Day 12: Tuktoyaktuk
We planned a slow start to the day, coffee at 8 am. Then we had bacon and blueberry pancakes at the picnic table on the edge of the Arctic Ocean!
Just as we finished, Pastor Roy from the Baptist Church join us with his wife and three children. The have served in this area for 3 years. We peppered them with lots of questions about their live and ministry in the area. A really fun opportunity came up in a conversation I had with Roy before leaving Abbotsford. When I asked if there was any thing we could bring along, he mentioned his 9-year-old daughter would really like to have a bike for her birthday which is in early September. Well, when you talking to cycling enthusiast and grandfathers about a 9-year-old wanting a bike it strikes a cord. We had room in storage compartment for a gift. She was delighted and it seemed almost in disbelief.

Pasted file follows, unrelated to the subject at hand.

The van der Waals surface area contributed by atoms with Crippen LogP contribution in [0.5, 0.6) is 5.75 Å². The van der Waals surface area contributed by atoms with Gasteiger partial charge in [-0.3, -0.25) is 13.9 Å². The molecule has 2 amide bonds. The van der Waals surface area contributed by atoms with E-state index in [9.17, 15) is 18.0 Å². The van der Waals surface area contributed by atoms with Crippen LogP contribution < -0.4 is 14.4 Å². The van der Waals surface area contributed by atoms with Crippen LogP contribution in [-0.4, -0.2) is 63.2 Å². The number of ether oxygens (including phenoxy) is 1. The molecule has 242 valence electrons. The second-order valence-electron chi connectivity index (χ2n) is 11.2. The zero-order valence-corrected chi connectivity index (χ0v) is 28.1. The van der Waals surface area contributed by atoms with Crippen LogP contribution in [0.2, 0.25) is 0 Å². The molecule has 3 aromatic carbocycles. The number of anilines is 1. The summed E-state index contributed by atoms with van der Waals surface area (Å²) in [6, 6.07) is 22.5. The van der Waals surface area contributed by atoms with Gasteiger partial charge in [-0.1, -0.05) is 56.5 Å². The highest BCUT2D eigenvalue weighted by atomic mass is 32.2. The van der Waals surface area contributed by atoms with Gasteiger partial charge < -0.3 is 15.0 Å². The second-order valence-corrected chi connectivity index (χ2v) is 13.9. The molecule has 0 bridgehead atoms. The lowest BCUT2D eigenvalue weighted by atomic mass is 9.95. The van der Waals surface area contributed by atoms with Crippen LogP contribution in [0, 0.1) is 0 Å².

In the afternoon, we did a “walk about town”, stopping at Grandma’s Kitchen, the only restaurant in town for some muktuk. Muktuk is a tradition food – whale blubber. Tasted a bit like mild pork fat.
Children from Tuk were taken to residential school by boat. Our Lady of Lourdes sailboat was used for this purpose.
Timo had a conversation with a local woman, Marjory, as she was cleaning her fish. A bit later Marjory came by our campsite asked if we wanted a fish. When we ask how much, she said it was free! We had a wonderful White Fish dinner courtesy of this kind lady. Before dinner Timo, Reid and I took the required dip in the Arctic Ocean. Timo was the first in.
Next was Reid and I. In this picture it looks like I’m holding Reid’s hand. Well the truth is he was holding mine!!
Having taken in the local sites, we decided to start our 3,700 km journey home by making our way back to Inuvik today. Just before we did the final touches on packing up, Richard came walking into town. He walked the Dempster pulling his sleeping pod. This is not his first walk, a few years ago he walked across Canada. His cause is connected to orphanages is Haiti. His FB page is: my plod pod. We met earlier on the road up, so he paused to chat and I joined him for the last couple hundred metres of his walk to the Arctic Ocean.
Pulling out of Tuk there is a clear sense of satisfaction. Many really good things have been accomplished in our Sea to Sea to Sea journey. I’m convinced that God blessed us in so many ways! I wonder what’s next…